Are there any early Judaic sources that discuss whether all firstborn sons HAVE to be redeemed, or can any firstborn son be dedicated as a priest - and NOT redeemed?
Note: Like, the Tannaim, the Mishnah, or Talmud.

At the very least, Scripture is clear that firstborn sons NOT dedicated as priests must be redeemed.


Initially, priests seem to have been taken from the "Firstborn Sons", not just Levites :

Exodus 13:2, (Shemot) - "Sanctify to Me every firstborn, every one that opens the womb among the children of Israel among man and among animals; it is Mine."

Number 3:41, (Bamidbar) - And you shall take the Levites for Me I am the Lord instead of all firstborns among the children of Israel. And [take] the Levites' animals instead of all the firstborn animals of the children of Israel.

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    Possible dupe judaism.stackexchange.com/q/53311/759
    – Double AA
    May 9 '17 at 1:54
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    I don't understand why the (edited) question is getting downvotes. While we all expect that in modern times kohanim won't find themselves accepting custody of other people's children, it's reasonable to ask whether it's actually optional. May 9 '17 at 2:38
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    @monic if the verse says to take a lulav is it reasonable to ask if it's optional? if all an answer needs to do is cite the verse, how good is the question?
    – Double AA
    May 9 '17 at 2:45
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    @DoubleAA -A.) My interest is not the verse, but Rabbinical thoughts and commentary. The verse is why I asked the question. I am just asking for references to commentary on the matter. B.) If Rabbinical Judaism was as simple as pointing to a verse, then we wouldn't have questions where Halakha appears to supersede Scripture, (Can The Torah Contradict Halacha (Jewish Law)?). C.) But - I will certainly update the question to emphasize that I am asking for external Rabbinical opinion. May 9 '17 at 2:47
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    @DoubleAA I assume the OP didn't know the (different) verse cited in the answer. The torah sometimes says something in one place and clarifies it in another, and people can miss that. I'm pretty sure we've had other questions arising from such situations. May 9 '17 at 2:53

The redemption of every first born child is mandatory as we see in the pesukim that I reference.

Shmos Bo 13:13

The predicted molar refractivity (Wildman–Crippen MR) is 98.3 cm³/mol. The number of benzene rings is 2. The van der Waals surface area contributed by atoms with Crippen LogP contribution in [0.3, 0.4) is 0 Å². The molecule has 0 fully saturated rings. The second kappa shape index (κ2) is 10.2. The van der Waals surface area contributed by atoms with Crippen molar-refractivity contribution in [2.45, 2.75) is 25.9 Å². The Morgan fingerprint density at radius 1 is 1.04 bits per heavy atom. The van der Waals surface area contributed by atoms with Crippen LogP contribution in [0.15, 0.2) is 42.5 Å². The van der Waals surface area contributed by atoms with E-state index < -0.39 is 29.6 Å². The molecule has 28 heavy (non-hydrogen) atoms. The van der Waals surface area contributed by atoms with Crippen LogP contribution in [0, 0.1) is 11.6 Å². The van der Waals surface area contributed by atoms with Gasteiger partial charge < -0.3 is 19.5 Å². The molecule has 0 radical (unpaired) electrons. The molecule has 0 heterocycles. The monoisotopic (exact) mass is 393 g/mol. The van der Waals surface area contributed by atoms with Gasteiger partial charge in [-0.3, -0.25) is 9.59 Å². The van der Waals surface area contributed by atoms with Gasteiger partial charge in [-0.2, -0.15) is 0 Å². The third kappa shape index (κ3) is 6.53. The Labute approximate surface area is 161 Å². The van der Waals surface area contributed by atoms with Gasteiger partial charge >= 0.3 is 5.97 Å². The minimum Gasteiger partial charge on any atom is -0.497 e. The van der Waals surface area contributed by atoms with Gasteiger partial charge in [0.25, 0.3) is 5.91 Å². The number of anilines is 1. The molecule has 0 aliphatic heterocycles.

And every firstborn donkey you shall redeem with a lamb, and if you do not redeem [it], you shall decapitate it, and every firstborn of man among your sons, you shall redeem.

Additionally, Bamidbar Korach 18:15

Every first issue of the womb of any creature, which they present to the Lord, whether of man or beast, shall be yours. However, you shall redeem the firstborn of man, and the firstborn of unclean animals you shall redeem.

Once Hashem caused the Levites to redeem the bechorim, He then specified the various roles that the different groups of Leviim would serve in the Mishkan. Aharon and his sons were the priests and the remainder of the trib of Levi had the other roles in the mishkan (such as the choir etc.).

I see that you removed the Shmuel question. However, I answered it before you did so.

Shmuel Hanavi was a Levite and a descendant of Korach. The pasuk you refer to was where his father lived, not that he was from Ephraim. As we see from Medrash Tanchuma

Korach saw that Shmuel Hanavi was going to descend from him. Thus Korach concluded that if Shmuel Hanavi was going to come from him it must be that he deserves to be the leader. Rashi adds in that Korach felt he shouldn’t pass up taking the position of Cohen Gadol for himself. The Midrash explains that Korach didn’t realize that he would die, that his children would be Chozer Betshuva, and that Shmuel would descend from his son.

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    "The pasuk you refer to was where his father lived, not that he was from Ephraim" Usually people lived in areas based on their tribe. Can you demonstrate that this was an exception?
    – mevaqesh
    May 9 '17 at 0:27
  • @mevaqesh The Levites did not have a specific territory and were scattered among the entire country. As we see Medrash Tanchuma Korach saw that Shmuel Hanavi was going to descend from him. May 9 '17 at 1:19
  • @sabbahillel - +1, This answer is very helpful - showing the related commandments. However, the only reason I haven't accepted it - is because I have already read those references, but am hoping for "historical interpretation" of these texts, from Tannaitic, Mishnaic, or Talmudic sources - or even Parallel interpretations from the Targum. May 9 '17 at 2:59

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